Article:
Former OPPO VP hints Tesla drama could be watershed moment for rise of Chinese brands
A Tesla owner's protest over "brake failure" has sent the US electric car company into the center of a storm in China. Now, a former executive at smartphone giant OPPO is drawing parallels between the drama and the exploding battery of the Samsung Galaxy Note 7.
Brian Shen, a former vice president at OPPO, wrote on Weibo on Wednesday which translates as:
When we look at the "Tesla brake incident" in a few years, will it be as significant as the "Samsung Note 7 battery incident" and become a watershed event for the rise of local new energy brands?
Now many people may have forgotten the Note 7 battery explosion incident.
In August 2016, Samsung released the Galaxy Note 7 flagship phone, which is a top flagship that far exceeds the specifications and appearance of its contemporaries. And just as people were applauding the phone, they didn't realize the nightmare was just beginning.
After users in various countries got the phone, several cases of spontaneous combustion and explosions were reported.
Media reports said that after the Galaxy Note 7 went on sale, there were 35 battery fires and explosions around the world.
At first, Samsung said it was an accidental incident, but the increasing number of explosion cases eventually made Samsung admit that the machine's battery design was defective and announced a global recall of 2.5 million Note 7 phones.
On October 11, 2016, the Galaxy Note 7 was officially discontinued, becoming the Samsung flagship phone with the shortest life cycle.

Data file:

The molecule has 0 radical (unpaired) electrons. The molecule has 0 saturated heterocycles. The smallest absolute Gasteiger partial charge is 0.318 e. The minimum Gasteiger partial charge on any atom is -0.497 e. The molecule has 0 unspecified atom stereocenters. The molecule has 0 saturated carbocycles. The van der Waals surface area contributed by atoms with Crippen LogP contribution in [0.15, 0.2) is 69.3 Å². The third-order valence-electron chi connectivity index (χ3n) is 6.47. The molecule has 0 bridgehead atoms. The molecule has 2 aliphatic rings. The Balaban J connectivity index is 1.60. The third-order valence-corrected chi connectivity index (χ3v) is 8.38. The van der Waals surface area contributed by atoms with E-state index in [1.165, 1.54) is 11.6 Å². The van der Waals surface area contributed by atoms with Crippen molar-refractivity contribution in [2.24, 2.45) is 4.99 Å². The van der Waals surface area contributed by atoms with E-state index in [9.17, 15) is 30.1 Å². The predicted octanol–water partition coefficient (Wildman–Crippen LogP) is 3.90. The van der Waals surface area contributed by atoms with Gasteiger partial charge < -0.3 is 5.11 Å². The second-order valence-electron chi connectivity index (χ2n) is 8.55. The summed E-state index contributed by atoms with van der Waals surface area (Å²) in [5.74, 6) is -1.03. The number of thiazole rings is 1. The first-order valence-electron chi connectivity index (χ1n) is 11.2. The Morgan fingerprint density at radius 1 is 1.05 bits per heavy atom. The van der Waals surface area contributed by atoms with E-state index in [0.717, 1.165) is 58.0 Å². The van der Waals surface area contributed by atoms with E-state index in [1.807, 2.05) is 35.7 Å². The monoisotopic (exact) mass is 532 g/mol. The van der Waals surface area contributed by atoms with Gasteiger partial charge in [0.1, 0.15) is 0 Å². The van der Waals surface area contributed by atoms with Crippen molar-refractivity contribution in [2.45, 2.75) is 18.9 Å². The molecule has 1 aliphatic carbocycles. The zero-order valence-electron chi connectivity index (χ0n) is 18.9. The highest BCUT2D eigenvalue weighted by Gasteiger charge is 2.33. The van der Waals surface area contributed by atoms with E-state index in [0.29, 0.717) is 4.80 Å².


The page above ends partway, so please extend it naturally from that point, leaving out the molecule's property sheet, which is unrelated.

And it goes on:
Back to Tesla, on April 19, at the Tesla booth at the Shanghai auto show, a female owner wearing a T-shirt with the words translated as "Brake Failure" stood on top of a car in protest, causing widespread concern.
Then a Tesla China executive said "there is no way to compromise, this is a process that new products must go through" and stressed that "their own research shows that 90% of customers are willing to choose Tesla again".
This tough statement was immediately criticized by a large number of Chinese Internet users. The official Chinese media Xinhua News Agency published an article questioning "who gave Tesla the edge to be 'uncompromising'".
Late on April 20, Tesla said on Weibo that it apologized for not being able to resolve the owner's issue in a timely manner.
Tesla has set up a working group to try its best to satisfy owners' demands in a compliant and legal manner, in an effort to satisfy them, the company said.
As this story continues to fester, other similar accidents have been reported in China in the past two days.
Until the results of the official investigation are known, it is impossible to determine whether the responsibility should be borne by the owner or by Tesla.
But as a former executive of the cell phone giant, Shen's comments imply the high level of interest the matter has generated in China.
Shen, who was previously OPPO's vice president and president of global marketing, announced on April 20, 2020, that he would be leaving his post, citing "personal health reasons.
His new job was not disclosed to the public, but media reports earlier in the year suggested that Shen would return to OPPO and continue to hold key positions in the marketing line.